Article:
First, let’s get physical:
Most people don’t have favorite muscles, but as a former private yoga teacher, I do: the transversus abdominis (or “TVA”). It’s the deep belly muscle that wraps around your torso like a corset, and it’s nestled under the more popular “6-pack muscles (rectus abdominis) and your obliques. The TVA adds definition to your waist, helps keep your internal organs in place, and stabilizes your body when you move.
In other words, the TVA is your body’s physical “inner core.” And, it physically represents your emotional center.
I stumbled across the “emotional inner core” concept a decade ago, by accident. I was suffering from a debilitating injury. I couldn’t do a physical yoga (asana) practice — my go-to coping skill — but I sat on my mat each day. And then, I learned that the non-physical benefits of yoga are even more mind-blowing.
It was a dark time, and strengthening my emotional core was a lot harder than getting six-pack abs.
But as I did, something incredible happened…
Happiness, contentment… even seemingly unattainable “inner peace” flooded my world.
So how did I amp up my emotional core strength?
There’s no magic, one-size-fits-all formula. But, there are a few specific things I did — and you can, too — to build up my emotional reserves.
* Step 1: Be mindful.
Mindfulness is a huge buzz word (and book and blog topic) these days. What it means: recognize your honest thoughts and feelings. Being honest with yourself about your experience helps you live a life based on authenticity, truth, and more happiness.
* Step 2: Begin where you are.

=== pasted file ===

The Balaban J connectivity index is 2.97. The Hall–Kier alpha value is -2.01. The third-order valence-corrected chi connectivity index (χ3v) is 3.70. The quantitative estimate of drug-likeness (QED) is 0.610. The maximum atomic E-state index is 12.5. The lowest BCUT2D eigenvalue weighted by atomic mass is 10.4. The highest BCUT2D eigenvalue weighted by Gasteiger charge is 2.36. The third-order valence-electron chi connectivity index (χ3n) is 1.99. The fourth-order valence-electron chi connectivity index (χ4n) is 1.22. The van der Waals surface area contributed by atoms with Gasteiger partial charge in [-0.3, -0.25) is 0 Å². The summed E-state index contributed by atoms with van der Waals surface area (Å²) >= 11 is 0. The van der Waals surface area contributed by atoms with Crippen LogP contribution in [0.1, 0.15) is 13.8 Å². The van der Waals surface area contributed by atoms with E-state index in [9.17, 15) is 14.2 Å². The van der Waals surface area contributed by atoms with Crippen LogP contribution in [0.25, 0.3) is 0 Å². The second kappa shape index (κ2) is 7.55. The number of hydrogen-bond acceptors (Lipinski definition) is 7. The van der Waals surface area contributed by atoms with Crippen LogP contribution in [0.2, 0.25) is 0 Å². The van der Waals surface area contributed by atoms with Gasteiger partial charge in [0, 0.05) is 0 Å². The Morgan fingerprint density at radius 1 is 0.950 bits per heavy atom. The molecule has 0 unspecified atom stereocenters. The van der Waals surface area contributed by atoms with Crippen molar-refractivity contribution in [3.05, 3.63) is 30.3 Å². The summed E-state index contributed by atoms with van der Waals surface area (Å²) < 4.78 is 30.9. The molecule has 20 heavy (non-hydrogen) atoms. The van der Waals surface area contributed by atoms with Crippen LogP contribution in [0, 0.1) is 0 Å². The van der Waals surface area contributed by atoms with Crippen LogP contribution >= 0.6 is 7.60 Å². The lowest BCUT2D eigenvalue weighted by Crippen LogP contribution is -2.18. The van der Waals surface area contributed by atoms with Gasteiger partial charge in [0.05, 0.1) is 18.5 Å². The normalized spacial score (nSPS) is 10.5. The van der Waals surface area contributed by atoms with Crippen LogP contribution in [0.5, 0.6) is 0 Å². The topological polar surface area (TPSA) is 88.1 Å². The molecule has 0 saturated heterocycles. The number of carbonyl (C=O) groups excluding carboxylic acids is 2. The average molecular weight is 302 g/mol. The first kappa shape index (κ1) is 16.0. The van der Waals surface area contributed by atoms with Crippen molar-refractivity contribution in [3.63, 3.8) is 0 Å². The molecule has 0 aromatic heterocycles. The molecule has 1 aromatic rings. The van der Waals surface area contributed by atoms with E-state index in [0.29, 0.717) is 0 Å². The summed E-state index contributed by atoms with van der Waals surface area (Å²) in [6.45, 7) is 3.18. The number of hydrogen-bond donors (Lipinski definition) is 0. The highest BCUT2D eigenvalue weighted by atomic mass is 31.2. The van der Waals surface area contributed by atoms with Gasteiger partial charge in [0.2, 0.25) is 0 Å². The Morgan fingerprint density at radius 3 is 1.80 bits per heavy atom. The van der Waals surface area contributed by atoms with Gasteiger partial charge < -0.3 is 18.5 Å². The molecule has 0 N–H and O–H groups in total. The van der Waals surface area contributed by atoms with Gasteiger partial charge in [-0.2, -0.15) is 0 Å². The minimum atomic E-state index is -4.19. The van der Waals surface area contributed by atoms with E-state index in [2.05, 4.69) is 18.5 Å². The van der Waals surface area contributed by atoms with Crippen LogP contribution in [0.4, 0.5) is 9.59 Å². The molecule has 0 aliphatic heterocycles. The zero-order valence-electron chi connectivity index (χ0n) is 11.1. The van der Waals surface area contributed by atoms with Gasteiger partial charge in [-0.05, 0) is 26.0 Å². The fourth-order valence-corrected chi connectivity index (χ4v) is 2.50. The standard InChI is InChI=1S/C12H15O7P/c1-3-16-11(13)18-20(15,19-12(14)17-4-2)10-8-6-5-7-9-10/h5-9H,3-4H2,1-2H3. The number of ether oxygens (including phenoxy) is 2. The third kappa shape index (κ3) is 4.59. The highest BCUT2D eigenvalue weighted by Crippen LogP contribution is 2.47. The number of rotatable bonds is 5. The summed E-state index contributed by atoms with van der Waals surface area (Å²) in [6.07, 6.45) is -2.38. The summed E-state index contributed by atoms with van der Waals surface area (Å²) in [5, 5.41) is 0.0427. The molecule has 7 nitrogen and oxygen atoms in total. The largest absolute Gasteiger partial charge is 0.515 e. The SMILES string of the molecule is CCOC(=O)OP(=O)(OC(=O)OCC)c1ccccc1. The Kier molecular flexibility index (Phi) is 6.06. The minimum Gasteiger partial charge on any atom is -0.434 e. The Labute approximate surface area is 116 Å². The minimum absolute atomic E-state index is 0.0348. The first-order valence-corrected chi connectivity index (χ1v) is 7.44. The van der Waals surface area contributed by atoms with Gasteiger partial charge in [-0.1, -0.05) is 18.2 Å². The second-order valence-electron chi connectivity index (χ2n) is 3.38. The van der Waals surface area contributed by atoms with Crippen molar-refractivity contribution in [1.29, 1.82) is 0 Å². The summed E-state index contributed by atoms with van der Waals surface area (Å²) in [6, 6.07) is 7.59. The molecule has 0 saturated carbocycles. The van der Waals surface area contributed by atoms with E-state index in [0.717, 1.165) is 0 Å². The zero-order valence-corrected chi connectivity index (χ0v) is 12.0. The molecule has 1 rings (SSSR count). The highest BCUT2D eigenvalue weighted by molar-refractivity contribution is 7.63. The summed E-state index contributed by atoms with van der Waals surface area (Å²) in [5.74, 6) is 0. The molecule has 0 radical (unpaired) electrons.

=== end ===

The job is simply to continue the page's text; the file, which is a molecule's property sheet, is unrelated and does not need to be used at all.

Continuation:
This is a primary yogic concept. Once you’re aware of your place in space, accept it. Avoid blaming others or criticizing yourself for not being as far along as you’d like. Reflect on reasons why you might be a bit behind in your plan, and then try to let it go. Hear the harsh words you tell yourself, and then politely tell that voice to shut it — you’re busy working on a strength program here. Burn that negative energy like fuel.
* Step 3: Invite in the _______, and sit with it.
One of the best ways to build up your core is to surrender to pain without trying to make it go away. Instead, invite in the fear, irritation, anxiety, whatever. Then, as the brilliant Pema Chodron advises, welcome it to the table “for tea.” Pay attention to what comes up. Breathe. Cry, cower, get angry. And keep sitting until something softens. Something always does.
* Step 4: Create emergency exits.
At some point, though, “sitting with it” it just going to suck too much to stick. So, have a few back-up self-care plans ready. Maybe you take a nearby yoga class or hike a favorite trail (physical exercise is a great compliment to emotional work). Write in a journal. Create a one-page “cheat sheet” with favorite quotes, inspirational reminders, and soothing statements.
* Step 5: Let the answers reveal themselves.
Stop trying so hard. Start trusting yourself. Know that you already know stuff. We are our own best teachers, but it takes time and consciousness to understand the lessons. Create a safe space within yourself, so that knowledge can rise to the surface.
And if you forget those steps, just remember this:
Your emotional core is like a tree trunk. If a tree trunk is small and feeble, then whenever the weather turns, the tree will sway and, possibly, fall. It’s shaken by every wind that blows a bit. But if the tree trunk is solid, it stands regardless of hazardous weather.
Similarly, stressors can knock you right over if your emotional core is weak. But when you have a steady center, outside conditions won’t break you down easily. Stress may sway your branches or take off a few leaves, but that’s about it.
Just like the hundred-year old redwoods and oaks and others that extend high into the skies, you’ll stand tall, too.